To the left of the cave entrance is a mosaic floor inscribed with the words “Gift of Conon, deacon of Jerusalem”.

The deacon may have been responsible for converting the house of Mary into the first church on the site, around 427.

In front of the cave is another simple altar, with tiers of seats around it on three sides. Above it, a large octagonal opening is situated exactly under the cupola of the church.

Cupola represents a lily

The plan of two churches, one above the other and interconnected, was conceived by the Italian architect Giovanni Muzio.

As well as preserving the remains of previous churches on the lower level, he allowed for the risk of earthquake by constructing the building in three separate sections of reinforced concrete.

Church of the Annunciation

Dome of Church of the Annunciation (Seetheholyland.net)

The soaring cupola represents an inverted lily opening its petals to the shrine below. The symbolism combines the lily, as an image of Mary’s purity, with one of the Semitic meanings of the name Nazareth, a flower.

A spiral stairway at the main entrance leads to the large and spacious upper church. This is the parish church for the Catholic community of Nazareth (which is why the inscriptions on the ceramic Stations of the Cross are in Arabic).

The main entrance of the upper church is on the northern side, leading off a large elevated square overlooking the valley of Nazareth.

Around the walls of the upper church are colourful representations of the Virgin Mary in a variety of materials, presented by many countries.

Behind the main altar is a huge mosaic, one of the biggest in the world, depicting the “one, holy, catholic and apostolic church”.

 

Excavations revealed early shrine

The first church on the site venerated as Mary’s home was built around 427. The Crusaders built a huge basilica on its ruins, but this too was destroyed when the Crusader kingdom fell in 1187.

In 1620 the Franciscans managed to purchase the site from the local Arab ruler, but it was a further 120 years before they were allowed to build a new church.

When that church was demolished to prepare for the modern basilica, extensive excavations took place. These revealed the remains of the ancient village of Nazareth with its silos, cisterns and other cave-dwellings.

The most sensational discovery was of a shrine or synagogue-church dating back to before the first church was built. Scratched on the base of a column appeared the Greek characters XE MAPIA, translated as “Hail Mary” — the archangel Gabriel’s greeting to Mary.

 

First-century house

In December 2009 the Israel Antiquities Authority announced the discovery of a house from the time of Christ, on a property next to the Church of the Annunciation.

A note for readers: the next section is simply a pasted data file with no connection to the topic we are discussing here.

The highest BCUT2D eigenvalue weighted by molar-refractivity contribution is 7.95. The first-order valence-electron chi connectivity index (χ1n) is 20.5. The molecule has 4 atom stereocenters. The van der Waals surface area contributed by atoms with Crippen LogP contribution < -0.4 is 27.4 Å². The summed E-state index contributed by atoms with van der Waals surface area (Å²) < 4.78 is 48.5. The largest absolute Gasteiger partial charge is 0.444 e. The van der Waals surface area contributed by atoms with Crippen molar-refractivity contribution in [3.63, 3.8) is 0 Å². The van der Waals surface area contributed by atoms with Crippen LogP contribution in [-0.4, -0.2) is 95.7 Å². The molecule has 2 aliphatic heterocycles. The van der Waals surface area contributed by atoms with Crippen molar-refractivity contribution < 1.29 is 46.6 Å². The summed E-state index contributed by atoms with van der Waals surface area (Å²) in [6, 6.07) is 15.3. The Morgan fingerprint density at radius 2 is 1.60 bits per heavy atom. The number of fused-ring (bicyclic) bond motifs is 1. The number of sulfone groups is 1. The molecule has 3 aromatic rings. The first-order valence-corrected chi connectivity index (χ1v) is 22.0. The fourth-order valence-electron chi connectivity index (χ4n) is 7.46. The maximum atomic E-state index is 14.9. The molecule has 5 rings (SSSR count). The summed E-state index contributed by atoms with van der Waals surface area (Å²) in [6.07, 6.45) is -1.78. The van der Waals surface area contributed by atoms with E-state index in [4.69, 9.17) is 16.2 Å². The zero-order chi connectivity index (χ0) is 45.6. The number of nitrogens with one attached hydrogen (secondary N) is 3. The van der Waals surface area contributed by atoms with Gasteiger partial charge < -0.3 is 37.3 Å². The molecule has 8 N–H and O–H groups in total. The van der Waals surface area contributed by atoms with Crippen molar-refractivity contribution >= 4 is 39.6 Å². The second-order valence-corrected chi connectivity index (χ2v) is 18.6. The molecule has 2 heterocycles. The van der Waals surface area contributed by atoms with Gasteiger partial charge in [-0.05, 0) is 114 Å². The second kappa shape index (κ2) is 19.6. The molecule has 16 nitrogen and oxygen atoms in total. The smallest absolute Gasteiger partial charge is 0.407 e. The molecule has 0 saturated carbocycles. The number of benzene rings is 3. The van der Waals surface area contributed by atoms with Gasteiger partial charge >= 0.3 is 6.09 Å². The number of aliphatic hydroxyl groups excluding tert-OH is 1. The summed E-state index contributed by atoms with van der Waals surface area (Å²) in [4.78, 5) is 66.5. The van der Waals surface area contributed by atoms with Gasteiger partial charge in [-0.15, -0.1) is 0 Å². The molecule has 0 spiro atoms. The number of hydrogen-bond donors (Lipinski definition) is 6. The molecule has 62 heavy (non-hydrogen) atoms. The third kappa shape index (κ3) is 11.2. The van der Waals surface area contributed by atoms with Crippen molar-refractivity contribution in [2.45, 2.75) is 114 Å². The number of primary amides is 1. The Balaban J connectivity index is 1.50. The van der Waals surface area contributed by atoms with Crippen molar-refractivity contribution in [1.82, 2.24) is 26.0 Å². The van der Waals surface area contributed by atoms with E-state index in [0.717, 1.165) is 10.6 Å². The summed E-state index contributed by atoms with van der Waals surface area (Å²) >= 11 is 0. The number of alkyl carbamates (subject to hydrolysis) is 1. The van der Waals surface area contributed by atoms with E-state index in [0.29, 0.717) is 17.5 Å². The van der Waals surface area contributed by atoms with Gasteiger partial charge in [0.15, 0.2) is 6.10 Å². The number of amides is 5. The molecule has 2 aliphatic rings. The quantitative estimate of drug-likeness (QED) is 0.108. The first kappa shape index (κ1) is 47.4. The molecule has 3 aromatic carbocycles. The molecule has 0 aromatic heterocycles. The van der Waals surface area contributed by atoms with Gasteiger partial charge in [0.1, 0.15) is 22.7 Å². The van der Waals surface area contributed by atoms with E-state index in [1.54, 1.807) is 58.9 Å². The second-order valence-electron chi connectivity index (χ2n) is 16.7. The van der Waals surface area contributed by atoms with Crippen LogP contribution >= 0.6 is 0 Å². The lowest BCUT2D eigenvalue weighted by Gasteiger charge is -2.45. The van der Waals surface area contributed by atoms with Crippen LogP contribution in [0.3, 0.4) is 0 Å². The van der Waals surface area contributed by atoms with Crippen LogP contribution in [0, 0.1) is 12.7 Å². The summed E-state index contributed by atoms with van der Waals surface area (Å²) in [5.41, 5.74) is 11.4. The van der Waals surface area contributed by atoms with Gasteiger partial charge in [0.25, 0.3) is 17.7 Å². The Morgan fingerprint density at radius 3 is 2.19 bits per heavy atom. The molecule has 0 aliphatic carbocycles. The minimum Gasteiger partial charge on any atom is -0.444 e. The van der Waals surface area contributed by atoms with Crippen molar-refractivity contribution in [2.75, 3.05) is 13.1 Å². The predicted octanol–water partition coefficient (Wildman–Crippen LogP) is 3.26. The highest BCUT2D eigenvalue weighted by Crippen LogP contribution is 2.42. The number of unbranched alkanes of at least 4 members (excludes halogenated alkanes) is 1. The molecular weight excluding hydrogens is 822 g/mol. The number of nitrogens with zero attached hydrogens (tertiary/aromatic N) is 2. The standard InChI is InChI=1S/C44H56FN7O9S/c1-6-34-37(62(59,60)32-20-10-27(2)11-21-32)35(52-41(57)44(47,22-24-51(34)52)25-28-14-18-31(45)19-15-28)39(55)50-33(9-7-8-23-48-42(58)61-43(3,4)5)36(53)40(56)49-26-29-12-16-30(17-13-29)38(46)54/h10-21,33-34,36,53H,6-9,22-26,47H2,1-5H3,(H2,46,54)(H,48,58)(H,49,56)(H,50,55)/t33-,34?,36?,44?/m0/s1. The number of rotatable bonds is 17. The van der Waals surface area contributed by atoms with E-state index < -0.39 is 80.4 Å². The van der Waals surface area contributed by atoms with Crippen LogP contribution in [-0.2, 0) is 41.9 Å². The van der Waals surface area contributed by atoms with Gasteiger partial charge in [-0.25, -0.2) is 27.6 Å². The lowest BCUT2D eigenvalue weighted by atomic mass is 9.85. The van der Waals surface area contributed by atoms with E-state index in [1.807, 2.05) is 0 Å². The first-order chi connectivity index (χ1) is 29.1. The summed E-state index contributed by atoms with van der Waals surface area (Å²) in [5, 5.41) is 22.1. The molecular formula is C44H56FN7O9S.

Nazareth

First-century Nazareth house discovered in 2009 (© Assaf Peretz / Israel Antiquities Authority)

The authority described it as “the very first” residential building found from the old Jewish village.

Small and modest, the house consisted of two rooms and a courtyard with a cistern to collect rainwater.

The remains of the house were found during an excavation prior to construction of the Mary of Nazareth International Center. They are conserved and displayed inside that building.

Other sites in Nazareth:

Nazareth

Church of St Joseph

Nazareth Village

In Scripture:

The Annunciation: Luke 1:26-38

 

Administered by: Franciscan Custody of the Holy Land

Tel.: 972-4-6572501

Open: 8am-6pm

 

References

Brownrigg, Ronald: Come, See the Place: A Pilgrim Guide to the Holy Land (Hodder and Stoughton, 1985)
Doyle, Stephen: The Pilgrim’s New Guide to the Holy Land (Liturgical Press, 1990)
Freeman-Grenville, G. S. P.: The Holy Land: A Pilgrim’s Guide to Israel, Jordan and the Sinai (Continuum Publishing, 1996)
Gonen, Rivka: Biblical Holy Places: An illustrated guide (Collier Macmillan, 1987)
Israel Antiquities Authority: “A Residential Building from the Time of Jesus was Exposed in the Heart of Nazareth”, media release, December 23, 2009
Joseph, Frederick: “Basilica of the Annunciation in Nazareth”, Holy Land, spring 2005
Kilgallen, John J.: A New Testament Guide to the Holy Land (Loyola Press, 1998)
Murphy-O’Connor, Jerome: The Holy Land: An Oxford
Archaeological Guide from Earliest Times to 1700 (Oxford University Press, 2005)
Walker, Peter: In the Steps of Jesus (Zondervan, 2006)
Wareham, Norman, and Gill, Jill: Every Pilgrim’s Guide to the Holy Land (Canterbury Press, 1996)

 

 

External links

Nazareth (Custodia Terrae Sanctae)
Basilica of Annunciation (BibleWalks)
Nazareth (Christus Rex)
Nazareth (Nazareth Cultural & Tourism Association)
Nazareth (Wikipedia)
Nazareth (Catholic Encyclopedia)